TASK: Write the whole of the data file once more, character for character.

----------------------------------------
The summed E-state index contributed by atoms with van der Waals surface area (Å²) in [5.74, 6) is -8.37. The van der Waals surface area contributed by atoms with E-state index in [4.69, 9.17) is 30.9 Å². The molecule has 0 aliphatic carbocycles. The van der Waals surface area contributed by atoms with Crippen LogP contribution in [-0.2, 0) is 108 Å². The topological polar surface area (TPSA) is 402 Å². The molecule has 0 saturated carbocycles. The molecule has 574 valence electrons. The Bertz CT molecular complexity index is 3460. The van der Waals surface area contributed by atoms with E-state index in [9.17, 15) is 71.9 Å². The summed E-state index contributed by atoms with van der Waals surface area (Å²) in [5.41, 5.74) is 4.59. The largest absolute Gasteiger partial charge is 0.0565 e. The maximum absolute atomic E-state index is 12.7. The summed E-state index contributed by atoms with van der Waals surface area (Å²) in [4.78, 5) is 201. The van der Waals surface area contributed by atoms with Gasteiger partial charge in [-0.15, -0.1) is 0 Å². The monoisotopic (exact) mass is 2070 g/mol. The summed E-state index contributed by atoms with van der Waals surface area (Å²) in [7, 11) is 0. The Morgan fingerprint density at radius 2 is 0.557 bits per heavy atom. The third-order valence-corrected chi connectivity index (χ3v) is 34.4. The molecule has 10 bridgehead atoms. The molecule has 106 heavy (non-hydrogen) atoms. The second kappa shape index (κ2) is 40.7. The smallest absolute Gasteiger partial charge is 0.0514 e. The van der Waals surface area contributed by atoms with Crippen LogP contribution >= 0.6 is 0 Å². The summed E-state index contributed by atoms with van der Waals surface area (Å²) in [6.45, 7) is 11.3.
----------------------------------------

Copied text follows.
The summed E-state index contributed by atoms with van der Waals surface area (Å²) in [5.74, 6) is -8.37. The van der Waals surface area contributed by atoms with E-state index in [4.69, 9.17) is 30.9 Å². The molecule has 0 aliphatic carbocycles. The van der Waals surface area contributed by atoms with Crippen LogP contribution in [-0.2, 0) is 108 Å². The topological polar surface area (TPSA) is 402 Å². The molecule has 0 saturated carbocycles. The molecule has 574 valence electrons. The Bertz CT molecular complexity index is 3460. The van der Waals surface area contributed by atoms with E-state index in [9.17, 15) is 71.9 Å². The summed E-state index contributed by atoms with van der Waals surface area (Å²) in [5.41, 5.74) is 4.59. The largest absolute Gasteiger partial charge is 0.0565 e. The maximum absolute atomic E-state index is 12.7. The summed E-state index contributed by atoms with van der Waals surface area (Å²) in [4.78, 5) is 201. The van der Waals surface area contributed by atoms with Gasteiger partial charge in [-0.15, -0.1) is 0 Å². The monoisotopic (exact) mass is 2070 g/mol. The summed E-state index contributed by atoms with van der Waals surface area (Å²) in [7, 11) is 0. The Morgan fingerprint density at radius 2 is 0.557 bits per heavy atom. The third-order valence-corrected chi connectivity index (χ3v) is 34.4. The molecule has 10 bridgehead atoms. The molecule has 106 heavy (non-hydrogen) atoms. The second kappa shape index (κ2) is 40.7. The smallest absolute Gasteiger partial charge is 0.0514 e. The van der Waals surface area contributed by atoms with Crippen LogP contribution >= 0.6 is 0 Å². The summed E-state index contributed by atoms with van der Waals surface area (Å²) in [6.45, 7) is 11.3.